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For How Long Should What Data Be Assimilated for the Mesoscale Forecasting of Convection and Why? Part II: On the Observation Signal from Different Sensors

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  • 1 McGill University, Montreal, Canada
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Abstract

The ability of data assimilation to correct for initial conditions depends on the presence of a usable signal in the variables observed as well as on the capability of instruments to detect that signal. In , the nature, properties, and limits in the usability of signals in model variables were investigated. Here, the focus is on studying the skill of measurements to pull out a useful signal for data assimilation systems to use. Using model runs of the evolution of convective storms in the Great Plains over an active 6-day period, simulated measurements from a variety of instruments are evaluated in terms of their ability to detect various initial condition errors and to provide a signal above and beyond measurement errors. The usability of the signal for data assimilation is also investigated. Imaging remote sensing systems targeting cloud and precipitation properties such as radars and thermal IR imagers provided both the strongest signals and the hardest ones to assimilate to recover fields other than clouds and precipitation because of the nonlinear behavior of the sensors combined with the limited predictability of the signal observed. The performance of other sensors was also evaluated, leading to several unexpected results. If used with caution, these findings can help determine assimilation priorities for improving mesoscale forecasting.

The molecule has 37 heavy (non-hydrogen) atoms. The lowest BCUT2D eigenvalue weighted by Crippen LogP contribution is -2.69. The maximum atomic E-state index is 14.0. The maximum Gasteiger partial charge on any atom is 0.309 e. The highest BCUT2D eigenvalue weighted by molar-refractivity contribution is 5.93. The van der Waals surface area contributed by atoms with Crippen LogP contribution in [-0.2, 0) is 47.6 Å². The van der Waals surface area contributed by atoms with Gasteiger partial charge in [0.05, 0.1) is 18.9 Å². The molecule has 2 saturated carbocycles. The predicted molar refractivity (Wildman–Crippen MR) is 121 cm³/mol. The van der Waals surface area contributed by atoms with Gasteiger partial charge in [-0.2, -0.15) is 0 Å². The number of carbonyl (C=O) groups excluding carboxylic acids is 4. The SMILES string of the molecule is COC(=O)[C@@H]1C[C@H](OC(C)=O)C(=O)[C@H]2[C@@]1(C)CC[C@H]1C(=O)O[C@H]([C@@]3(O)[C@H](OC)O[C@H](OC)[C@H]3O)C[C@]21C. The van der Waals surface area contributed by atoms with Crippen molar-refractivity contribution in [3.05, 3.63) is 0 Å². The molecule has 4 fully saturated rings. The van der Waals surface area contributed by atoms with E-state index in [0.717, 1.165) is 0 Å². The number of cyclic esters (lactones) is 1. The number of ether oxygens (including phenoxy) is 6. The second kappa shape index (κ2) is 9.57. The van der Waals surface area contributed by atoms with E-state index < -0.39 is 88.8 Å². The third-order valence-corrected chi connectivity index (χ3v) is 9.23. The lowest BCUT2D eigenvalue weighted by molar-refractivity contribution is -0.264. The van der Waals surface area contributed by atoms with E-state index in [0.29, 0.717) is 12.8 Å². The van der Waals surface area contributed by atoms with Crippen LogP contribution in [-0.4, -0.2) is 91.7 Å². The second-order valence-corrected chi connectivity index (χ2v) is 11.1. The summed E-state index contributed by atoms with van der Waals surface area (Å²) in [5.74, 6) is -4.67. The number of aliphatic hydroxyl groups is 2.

Corresponding author address: Frédéric Fabry, Department of Atmospheric and Oceanic Sciences, McGill University, 805 Sherbrooke St. West, Montreal, QC H3A 2K6, Canada. Email: frederic.fabry@mcgill.ca

Abstract

The ability of data assimilation to correct for initial conditions depends on the presence of a usable signal in the variables observed as well as on the capability of instruments to detect that signal. In , the nature, properties, and limits in the usability of signals in model variables were investigated. Here, the focus is on studying the skill of measurements to pull out a useful signal for data assimilation systems to use. Using model runs of the evolution of convective storms in the Great Plains over an active 6-day period, simulated measurements from a variety of instruments are evaluated in terms of their ability to detect various initial condition errors and to provide a signal above and beyond measurement errors. The usability of the signal for data assimilation is also investigated. Imaging remote sensing systems targeting cloud and precipitation properties such as radars and thermal IR imagers provided both the strongest signals and the hardest ones to assimilate to recover fields other than clouds and precipitation because of the nonlinear behavior of the sensors combined with the limited predictability of the signal observed. The performance of other sensors was also evaluated, leading to several unexpected results. If used with caution, these findings can help determine assimilation priorities for improving mesoscale forecasting.

Corresponding author address: Frédéric Fabry, Department of Atmospheric and Oceanic Sciences, McGill University, 805 Sherbrooke St. West, Montreal, QC H3A 2K6, Canada. Email: frederic.fabry@mcgill.ca

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